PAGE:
"The Betrayers is a moral thriller in the tradition of Bernard Malamud, but the generosity, grace, and wisdom of the writing belong entirely to David Bezmozgis. The magic of fiction is that it makes the reader care deeply about imaginary strangers, and Bezmozgis is a magician."Aleksandar Hemon
"The Betrayers is a work of high moral seriousness dispatched with a gripping elegance that recalls some of our finest mid-century writers. Bezmozgis's story of fallen saints and redeemed outcasts is, to put it plainly, the work of a great writer." Joshua Ferris, author of To Rise Again at a Decent Hour and Then We Came to the End
"Philosophical, provocative and nervy-an interior novel that manages to encompass a breadth of issues."Kirkus (starred review)
"A novel of compulsive dramatic power, The Betrayers feels as urgent as the news, and as eternal as scripture. David Bezmozgis weds precise, perfect craft with a generous moral vision of the heart, and head, in ceaseless conflict."Charles Foran, prize-winning author of Mordecai: The Life and Times and Planet Lolita
"An intensely penetrating, transcendent novel... with characters that are absolutely themselves, their flaws, strengths and desires so tenderly and truthfully imagined as they move through the startling turns of a story that rises out of the deep center of Bezmozgis's fine intelligence. Extraordinary."Barbara Gowdy, Giller Prize finalist author of The White Bone and The Romantic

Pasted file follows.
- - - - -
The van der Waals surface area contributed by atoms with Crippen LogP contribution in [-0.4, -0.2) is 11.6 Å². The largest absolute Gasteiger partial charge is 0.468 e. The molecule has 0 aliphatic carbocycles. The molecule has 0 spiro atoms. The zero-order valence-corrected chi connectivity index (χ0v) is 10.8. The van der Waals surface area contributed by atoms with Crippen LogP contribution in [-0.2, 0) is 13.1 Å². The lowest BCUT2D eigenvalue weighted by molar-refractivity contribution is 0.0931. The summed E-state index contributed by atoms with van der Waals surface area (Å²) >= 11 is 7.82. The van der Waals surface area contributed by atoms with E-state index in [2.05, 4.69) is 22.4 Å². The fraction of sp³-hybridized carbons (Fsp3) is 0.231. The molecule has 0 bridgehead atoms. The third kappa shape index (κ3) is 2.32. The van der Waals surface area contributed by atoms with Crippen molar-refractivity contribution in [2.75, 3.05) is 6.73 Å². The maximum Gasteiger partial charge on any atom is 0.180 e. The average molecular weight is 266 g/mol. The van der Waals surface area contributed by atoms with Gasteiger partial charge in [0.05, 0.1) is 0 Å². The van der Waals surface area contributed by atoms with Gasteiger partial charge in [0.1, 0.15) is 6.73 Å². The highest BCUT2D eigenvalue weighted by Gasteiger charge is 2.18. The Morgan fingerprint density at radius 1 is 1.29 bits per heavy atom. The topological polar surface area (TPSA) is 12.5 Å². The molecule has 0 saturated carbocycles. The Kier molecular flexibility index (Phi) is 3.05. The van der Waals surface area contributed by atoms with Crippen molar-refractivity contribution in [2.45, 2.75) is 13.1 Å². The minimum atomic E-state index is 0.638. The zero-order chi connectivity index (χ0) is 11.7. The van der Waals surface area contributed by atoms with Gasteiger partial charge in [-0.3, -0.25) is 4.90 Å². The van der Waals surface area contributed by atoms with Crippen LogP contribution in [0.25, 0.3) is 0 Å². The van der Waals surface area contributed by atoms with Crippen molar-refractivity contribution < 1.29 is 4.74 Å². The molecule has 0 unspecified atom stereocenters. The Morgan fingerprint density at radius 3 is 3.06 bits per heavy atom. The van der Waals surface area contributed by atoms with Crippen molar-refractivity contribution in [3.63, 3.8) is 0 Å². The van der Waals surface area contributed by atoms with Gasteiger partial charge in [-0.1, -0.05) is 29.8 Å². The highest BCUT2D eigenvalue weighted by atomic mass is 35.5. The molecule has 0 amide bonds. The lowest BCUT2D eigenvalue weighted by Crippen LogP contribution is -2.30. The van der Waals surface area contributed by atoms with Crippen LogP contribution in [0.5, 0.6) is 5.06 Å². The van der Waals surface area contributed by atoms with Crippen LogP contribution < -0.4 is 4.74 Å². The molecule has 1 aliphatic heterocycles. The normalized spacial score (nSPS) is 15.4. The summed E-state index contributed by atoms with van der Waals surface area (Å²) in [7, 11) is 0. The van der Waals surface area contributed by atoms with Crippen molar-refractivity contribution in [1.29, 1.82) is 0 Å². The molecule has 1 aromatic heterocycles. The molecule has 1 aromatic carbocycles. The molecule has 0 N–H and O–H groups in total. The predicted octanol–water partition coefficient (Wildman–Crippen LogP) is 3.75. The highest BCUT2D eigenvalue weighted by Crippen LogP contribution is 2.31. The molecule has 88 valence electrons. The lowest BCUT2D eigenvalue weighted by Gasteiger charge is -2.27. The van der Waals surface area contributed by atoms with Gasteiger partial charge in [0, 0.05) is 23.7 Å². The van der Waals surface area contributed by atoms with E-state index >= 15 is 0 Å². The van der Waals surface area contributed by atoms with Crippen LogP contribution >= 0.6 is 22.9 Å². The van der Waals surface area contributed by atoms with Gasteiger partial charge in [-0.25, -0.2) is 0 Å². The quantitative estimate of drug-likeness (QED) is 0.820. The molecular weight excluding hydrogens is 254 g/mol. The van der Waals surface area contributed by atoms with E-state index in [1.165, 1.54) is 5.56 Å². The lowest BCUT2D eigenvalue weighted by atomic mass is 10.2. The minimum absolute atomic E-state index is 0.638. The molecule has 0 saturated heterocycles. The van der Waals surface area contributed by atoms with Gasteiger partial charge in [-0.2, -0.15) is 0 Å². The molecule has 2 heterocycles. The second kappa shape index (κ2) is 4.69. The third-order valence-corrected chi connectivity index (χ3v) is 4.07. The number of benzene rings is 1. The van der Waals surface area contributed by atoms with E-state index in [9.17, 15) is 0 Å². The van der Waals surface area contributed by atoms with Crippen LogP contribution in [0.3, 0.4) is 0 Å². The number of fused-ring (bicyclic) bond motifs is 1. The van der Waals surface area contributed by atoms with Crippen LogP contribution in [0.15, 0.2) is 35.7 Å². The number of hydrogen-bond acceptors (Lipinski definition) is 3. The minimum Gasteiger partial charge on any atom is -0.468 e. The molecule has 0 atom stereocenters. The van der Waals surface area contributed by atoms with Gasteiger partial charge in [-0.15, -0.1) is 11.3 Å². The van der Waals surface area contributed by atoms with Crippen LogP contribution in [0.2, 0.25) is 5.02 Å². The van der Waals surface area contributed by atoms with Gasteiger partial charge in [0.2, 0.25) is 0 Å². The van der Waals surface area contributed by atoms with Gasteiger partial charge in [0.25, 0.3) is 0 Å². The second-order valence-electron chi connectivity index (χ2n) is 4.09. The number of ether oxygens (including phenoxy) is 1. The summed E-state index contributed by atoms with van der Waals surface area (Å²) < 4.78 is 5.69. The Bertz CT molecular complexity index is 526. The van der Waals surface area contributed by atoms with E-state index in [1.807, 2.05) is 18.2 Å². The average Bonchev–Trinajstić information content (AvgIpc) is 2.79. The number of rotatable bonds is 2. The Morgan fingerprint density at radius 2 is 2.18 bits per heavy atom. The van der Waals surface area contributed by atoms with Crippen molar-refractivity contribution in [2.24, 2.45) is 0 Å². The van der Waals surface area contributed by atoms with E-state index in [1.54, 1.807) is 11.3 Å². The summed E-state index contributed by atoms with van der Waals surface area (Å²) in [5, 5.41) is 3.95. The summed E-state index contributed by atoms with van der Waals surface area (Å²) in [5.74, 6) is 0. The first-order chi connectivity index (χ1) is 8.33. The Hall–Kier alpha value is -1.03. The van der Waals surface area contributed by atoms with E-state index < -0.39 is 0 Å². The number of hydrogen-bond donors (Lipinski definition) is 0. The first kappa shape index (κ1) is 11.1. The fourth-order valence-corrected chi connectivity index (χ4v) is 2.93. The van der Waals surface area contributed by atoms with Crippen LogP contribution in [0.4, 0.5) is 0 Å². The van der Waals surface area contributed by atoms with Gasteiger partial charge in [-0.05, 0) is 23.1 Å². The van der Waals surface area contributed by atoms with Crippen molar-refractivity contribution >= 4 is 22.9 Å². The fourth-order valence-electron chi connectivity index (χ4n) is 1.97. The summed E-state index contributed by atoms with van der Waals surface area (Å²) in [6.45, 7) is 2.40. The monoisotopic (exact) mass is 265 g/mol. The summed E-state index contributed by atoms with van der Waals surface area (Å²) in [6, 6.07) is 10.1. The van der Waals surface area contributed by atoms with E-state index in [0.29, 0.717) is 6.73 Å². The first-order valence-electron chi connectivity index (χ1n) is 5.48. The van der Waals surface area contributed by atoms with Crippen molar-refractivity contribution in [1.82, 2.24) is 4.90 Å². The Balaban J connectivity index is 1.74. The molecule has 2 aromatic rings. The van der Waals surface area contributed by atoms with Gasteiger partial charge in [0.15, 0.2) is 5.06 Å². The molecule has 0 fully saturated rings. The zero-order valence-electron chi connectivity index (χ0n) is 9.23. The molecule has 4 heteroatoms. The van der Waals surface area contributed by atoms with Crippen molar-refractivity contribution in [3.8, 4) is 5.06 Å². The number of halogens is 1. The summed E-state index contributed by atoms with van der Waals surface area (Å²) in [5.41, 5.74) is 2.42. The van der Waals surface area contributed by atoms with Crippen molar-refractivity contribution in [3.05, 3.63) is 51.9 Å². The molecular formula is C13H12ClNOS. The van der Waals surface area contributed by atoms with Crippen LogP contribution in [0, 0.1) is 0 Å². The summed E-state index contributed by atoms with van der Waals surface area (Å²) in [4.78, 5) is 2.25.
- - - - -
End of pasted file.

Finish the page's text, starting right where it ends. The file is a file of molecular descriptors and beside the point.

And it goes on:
"In this taut, vigorous, and fast-flowing tale of an unexpected encounter between two old enemies in Crimea...Bezmozgis' dialogue has the ringing clarity of a play, while his characters' churning thoughts address dilemmas of marriage and family relationships and the hidden predicaments that make judging others such a perilous undertaking. Nearly everyone is a betrayer in some way in Bezmozgis' wise, transfixing, and annealing novel of humor and pathos in which today's personal and political paradoxes embody the archetypal conflicts of humankind."Booklist (starred review)
"A beautifully written exploration of the role fate can play in the finer distinctions between a heroic life and a villainous one... Bezmozgis's novel feels vast, its pages heavy with the complicated debts we owe one another, which are impossible to leave behind."Publishers Weekly (starred review)